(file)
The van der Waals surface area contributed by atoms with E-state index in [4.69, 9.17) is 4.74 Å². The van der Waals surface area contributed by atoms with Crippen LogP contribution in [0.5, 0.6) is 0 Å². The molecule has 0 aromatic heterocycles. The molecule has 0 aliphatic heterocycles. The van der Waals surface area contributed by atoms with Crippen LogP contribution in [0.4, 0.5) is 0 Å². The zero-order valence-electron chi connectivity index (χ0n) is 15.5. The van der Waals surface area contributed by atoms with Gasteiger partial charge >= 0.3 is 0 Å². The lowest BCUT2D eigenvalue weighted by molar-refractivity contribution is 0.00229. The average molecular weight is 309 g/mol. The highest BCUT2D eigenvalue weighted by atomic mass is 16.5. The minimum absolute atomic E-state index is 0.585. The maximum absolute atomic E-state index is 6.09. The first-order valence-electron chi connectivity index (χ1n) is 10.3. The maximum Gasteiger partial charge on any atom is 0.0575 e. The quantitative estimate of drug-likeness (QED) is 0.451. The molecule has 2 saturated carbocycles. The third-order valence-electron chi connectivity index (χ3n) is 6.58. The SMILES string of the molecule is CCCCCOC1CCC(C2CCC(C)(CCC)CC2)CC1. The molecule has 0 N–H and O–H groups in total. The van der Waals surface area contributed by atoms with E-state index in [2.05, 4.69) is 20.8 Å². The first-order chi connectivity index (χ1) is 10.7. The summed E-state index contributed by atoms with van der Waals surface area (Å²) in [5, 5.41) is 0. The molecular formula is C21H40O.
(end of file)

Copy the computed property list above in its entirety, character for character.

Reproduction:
The van der Waals surface area contributed by atoms with E-state index in [4.69, 9.17) is 4.74 Å². The van der Waals surface area contributed by atoms with Crippen LogP contribution in [0.5, 0.6) is 0 Å². The molecule has 0 aromatic heterocycles. The molecule has 0 aliphatic heterocycles. The van der Waals surface area contributed by atoms with Crippen LogP contribution in [0.4, 0.5) is 0 Å². The zero-order valence-electron chi connectivity index (χ0n) is 15.5. The van der Waals surface area contributed by atoms with Gasteiger partial charge >= 0.3 is 0 Å². The lowest BCUT2D eigenvalue weighted by molar-refractivity contribution is 0.00229. The average molecular weight is 309 g/mol. The highest BCUT2D eigenvalue weighted by atomic mass is 16.5. The minimum absolute atomic E-state index is 0.585. The maximum absolute atomic E-state index is 6.09. The first-order valence-electron chi connectivity index (χ1n) is 10.3. The maximum Gasteiger partial charge on any atom is 0.0575 e. The quantitative estimate of drug-likeness (QED) is 0.451. The molecule has 2 saturated carbocycles. The third-order valence-electron chi connectivity index (χ3n) is 6.58. The SMILES string of the molecule is CCCCCOC1CCC(C2CCC(C)(CCC)CC2)CC1. The molecule has 0 N–H and O–H groups in total. The van der Waals surface area contributed by atoms with E-state index in [2.05, 4.69) is 20.8 Å². The first-order chi connectivity index (χ1) is 10.7. The summed E-state index contributed by atoms with van der Waals surface area (Å²) in [5, 5.41) is 0. The molecular formula is C21H40O.